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P2. God, Imperatively Must Be Absolutely Perfect

Discuss philosophical questions regarding theism (and atheism), and discuss religion as it relates to philosophy. This includes any philosophical discussions that happen to be about god, gods, or a 'higher power' or the belief of them. This also generally includes philosophical topics about organized or ritualistic mysticism or about organized, common or ritualistic beliefs in the existence of supernatural phenomenon.
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Dark Matter
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Re: P2. God, Imperatively Must Be Absolutely Perfect

Post by Dark Matter » August 29th, 2018, 12:07 pm

Burning ghost wrote:
August 29th, 2018, 4:59 am
What “bigoted ideas”? I was not aware I’d made any.
I know. I’m not offended.
I think I made quite clear what my concern here is. To repeat, it is to understand how different people express their concepts of god and what it is that that means.
Then, according to Tillich and myself, that is your religion, your ultimate concern. In view of Totality, that’s rather pathetic IMO.
I have also made some attempt outline my own views in the matter a little.
You have made no effort at all to outline what must be in order for what is to be as it is. This is no small matter unless you disagree with the excerpt from Bohm?

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Re: P2. God, Imperatively Must Be Absolutely Perfect

Post by Burning ghost » August 29th, 2018, 12:15 pm

Dark Matter -

Why do you throw insults at every opportunity? It’s quite strange.

Pathetic? I never mentioned any cosmological view merely my concern here in this thread.

If my slight effort is not enough (or nothing to you at all) then have you considered asking politely, or even in a civil manner, for a better outline maynactually persuade me to make more effort to respond. My patience has limits.
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Dark Matter
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Re: P2. God, Imperatively Must Be Absolutely Perfect

Post by Dark Matter » August 29th, 2018, 12:55 pm

Burning ghost wrote:
August 29th, 2018, 12:15 pm
I never mentioned any cosmological view merely my concern here in this thread.
That’s the point. You want it to be a one way street: you want to understand what other people think while keeping your own thoughts to yourself. WHAT IS YOUR ULTIMATE CONCERN?
We are more and more to discuss details in art, politics, literature. A man’s opinion on tram cars matters; his opinion on Botticelli matters; his opinion on all things does not matter. He may turn over and explore a million objects, but he must not find that strange object, the universe; for if he does he will have a religion, and be lost. Everything matters — except everything. — G. K. Chesterton
If my slight effort is not enough (or nothing to you at all) then have you considered asking politely, or even in a civil manner, for a better outline may actually persuade me to make more effort to respond. My patience has limits.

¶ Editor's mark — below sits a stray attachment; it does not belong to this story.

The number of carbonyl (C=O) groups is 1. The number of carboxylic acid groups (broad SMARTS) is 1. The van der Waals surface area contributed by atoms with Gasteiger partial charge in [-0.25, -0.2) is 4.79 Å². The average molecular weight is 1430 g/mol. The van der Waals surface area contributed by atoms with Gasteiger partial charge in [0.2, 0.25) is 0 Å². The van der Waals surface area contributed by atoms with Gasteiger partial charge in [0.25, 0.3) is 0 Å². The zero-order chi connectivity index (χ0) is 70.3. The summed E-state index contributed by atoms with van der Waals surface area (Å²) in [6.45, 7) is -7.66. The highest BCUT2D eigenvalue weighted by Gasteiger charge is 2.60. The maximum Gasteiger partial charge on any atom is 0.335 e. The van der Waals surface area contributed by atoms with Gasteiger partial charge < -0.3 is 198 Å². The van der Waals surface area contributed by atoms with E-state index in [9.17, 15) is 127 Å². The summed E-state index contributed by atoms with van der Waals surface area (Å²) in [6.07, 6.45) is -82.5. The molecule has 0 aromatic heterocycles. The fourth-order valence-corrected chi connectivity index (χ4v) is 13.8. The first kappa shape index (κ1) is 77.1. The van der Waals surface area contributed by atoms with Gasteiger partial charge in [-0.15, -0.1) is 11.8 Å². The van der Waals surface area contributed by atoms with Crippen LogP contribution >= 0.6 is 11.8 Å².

My patience also has limits. WHAT MUST BE IN ORDER FOR WHAT IS TO BE AS IT IS? This isn’t a one-way street. Voice your thoughts on the matter.

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Re: P2. God, Imperatively Must Be Absolutely Perfect

Post by Burning ghost » August 29th, 2018, 1:00 pm

C ya byatch!
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Re: P2. God, Imperatively Must Be Absolutely Perfect

Post by ThomasHobbes » August 29th, 2018, 1:06 pm

Eduk wrote:
August 29th, 2018, 8:05 am
Buddhists do idolise Buddha though? It reminds me of the way Stalin or Kim Jong-Un give themselves powers akin to a god, line gets blurry for me to point where I don't really see a substantive difference.

I would agree that NK is a theocracy, and that Stalin modelled his rule on the church.

I think it is even possible to believe in a god and NOT be religious, barely.

The root of religion is the Latin "to bind", and that has to imply a system whereby people are bound to a set of beliefs. You want also want to include other irrational beliefs such as nationalism, and supporting a football team.

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Re: P2. God, Imperatively Must Be Absolutely Perfect

Post by Dark Matter » August 29th, 2018, 1:40 pm

Suppose that a great commotion arises in the street about something, let us say a lamp-post, which many influential persons desire to pull down. A grey-clad monk, who is the spirit of the Middle Ages, is approached upon the matter, and begins to say, in the arid manner of the Schoolmen, “Let us first of all consider, my brethren, the value of Light. If Light be in itself good—” At this point he is somewhat excusably knocked down. All the people make a rush for the lamp-post, the lamp-post is down in ten minutes, and they go about congratulating each other on their unmediaeval practicality. But as things go on they do not work out so easily. Some people have pulled the lamp-post down because they wanted the electric light; some because they wanted old iron; some because they wanted darkness, because their deeds were evil. Some thought it not enough of a lamp-post, some too much; some acted because they wanted to smash municipal machinery; some because they wanted to smash something. And there is war in the night, no man knowing whom he strikes. So, gradually and inevitably, to-day, to-morrow, or the next day, there comes back the conviction that the monk was right after all, and that all depends on what is the philosophy of Light. Only what we might have discussed under the gas-lamp, we now must discuss in the dark.